Joseline's record since then shows that she's committed to making Maryland stronger, fairer, and more inclusive. She co-sponsored a bill to protect the transgender community by prohibiting discrimination based on "gender identity" in public accommodations, labor and employment, and housing (HB1265). As the "floor leader," she defended the bill from conservative challengers during a vigorous four-hour floor debate. She also supported the controversial gay marriage bill and was influential in convincing her legislative colleagues to support it too.

Joseline knows that working families need help. She co-sponsored legislation to increase the minimum wage, expand opportunities for minority businesses, broaden the Maryland Consumer Protection Act, crack down on mortgage fraud, and create state apprenticeship and workforce development programs in our secondary schools and community colleges.

Like Ted Lieu, she is known to roll up her sleeves and do the heavy lifting. Joseline and her staff have stepped in to help many families save their homes from foreclosure. She also was among very few legislators with the backbone to vote against casino gambling, because she felt strongly that Maryland should not impose the damaging social effects of problem gambling on our communities.

She has been a leader on health issues. Her legislation to digitize medical records in Maryland is improving health care delivery and lowering costs. And she has moved many bills into law dealing with women and children’s health, including bills on family planning, mammograms, childhood obesity and suicide prevention.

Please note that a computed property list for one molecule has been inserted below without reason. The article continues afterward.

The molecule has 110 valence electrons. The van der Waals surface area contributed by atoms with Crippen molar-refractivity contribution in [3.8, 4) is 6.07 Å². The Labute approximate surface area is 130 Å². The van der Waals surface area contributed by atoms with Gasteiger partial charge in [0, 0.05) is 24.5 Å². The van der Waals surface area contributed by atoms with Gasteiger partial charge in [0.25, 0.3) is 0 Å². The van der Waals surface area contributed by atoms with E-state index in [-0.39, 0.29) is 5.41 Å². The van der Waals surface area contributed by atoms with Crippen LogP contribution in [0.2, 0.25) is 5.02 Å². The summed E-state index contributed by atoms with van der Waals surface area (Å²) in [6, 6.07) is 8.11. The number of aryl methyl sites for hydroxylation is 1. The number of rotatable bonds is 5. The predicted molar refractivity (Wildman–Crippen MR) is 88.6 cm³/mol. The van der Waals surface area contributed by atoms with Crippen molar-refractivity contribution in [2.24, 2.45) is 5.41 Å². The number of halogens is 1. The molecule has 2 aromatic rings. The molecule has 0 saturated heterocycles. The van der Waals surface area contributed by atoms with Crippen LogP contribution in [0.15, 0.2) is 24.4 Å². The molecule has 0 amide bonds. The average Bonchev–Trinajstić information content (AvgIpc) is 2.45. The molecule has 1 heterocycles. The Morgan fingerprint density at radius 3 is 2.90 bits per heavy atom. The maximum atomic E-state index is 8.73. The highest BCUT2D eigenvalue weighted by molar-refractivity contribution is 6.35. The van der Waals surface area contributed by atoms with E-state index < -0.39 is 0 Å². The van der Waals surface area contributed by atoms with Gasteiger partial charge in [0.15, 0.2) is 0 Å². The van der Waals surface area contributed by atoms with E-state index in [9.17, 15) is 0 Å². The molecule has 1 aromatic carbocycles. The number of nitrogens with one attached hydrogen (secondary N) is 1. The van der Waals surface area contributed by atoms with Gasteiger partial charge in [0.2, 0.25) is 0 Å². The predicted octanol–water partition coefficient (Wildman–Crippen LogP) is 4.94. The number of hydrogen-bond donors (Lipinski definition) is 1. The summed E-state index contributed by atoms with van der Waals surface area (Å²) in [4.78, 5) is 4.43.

"The Baltimore riots," she told us, "illustrate the need to improve our criminal justice system and policing practices. And, in the larger context, the riots are a commentary on the need to create more paths to success for all our citizens." Joseline is one of ten Delegates on the Workgroup on Public Safety and Policing Practices established after the riots. But she has a strong record on these issues that predates the riots. Her bill made Maryland the first state to count inmates of state prisons in the place where they lived when arrested, which helps boost representation for the poor communities that have the most problems and the most incarcerated citizens. She co-sponsored repeal of the death penalty (HB 0295, 2013), and, to improve employment options for people with criminal convictions and reduce recidivism, she supported "ban the box" on state employment forms. And she has pushed for police accountability, including ending race-based traffic stops and promoting legislation for an independent state prosecutor to investigate law-enforcement-involved deaths.

She has supported public campaign financing to limit the corrosive effects of large contributions and constant fundraising on our democracy. She believes that a truly progressive agenda requires unity among African Americans and Hispanics, a demographic that is growing each year.
The fingers on my hand are all different, but they work together. There is no choice but for black and brown to work together to make America better. Hispanics are about 16% and African Americans are about 13% of the US population, and our numbers are growing each year. Divided, we will be ignored. But unified, engaged, registered to vote and activated, we cannot be stopped!
If you'd like to make sure Maryland voters replace Donna Edwards with another hard-working, dedicated progressive, please consider contributing to Joseline Peña-Melnyk's campaign here.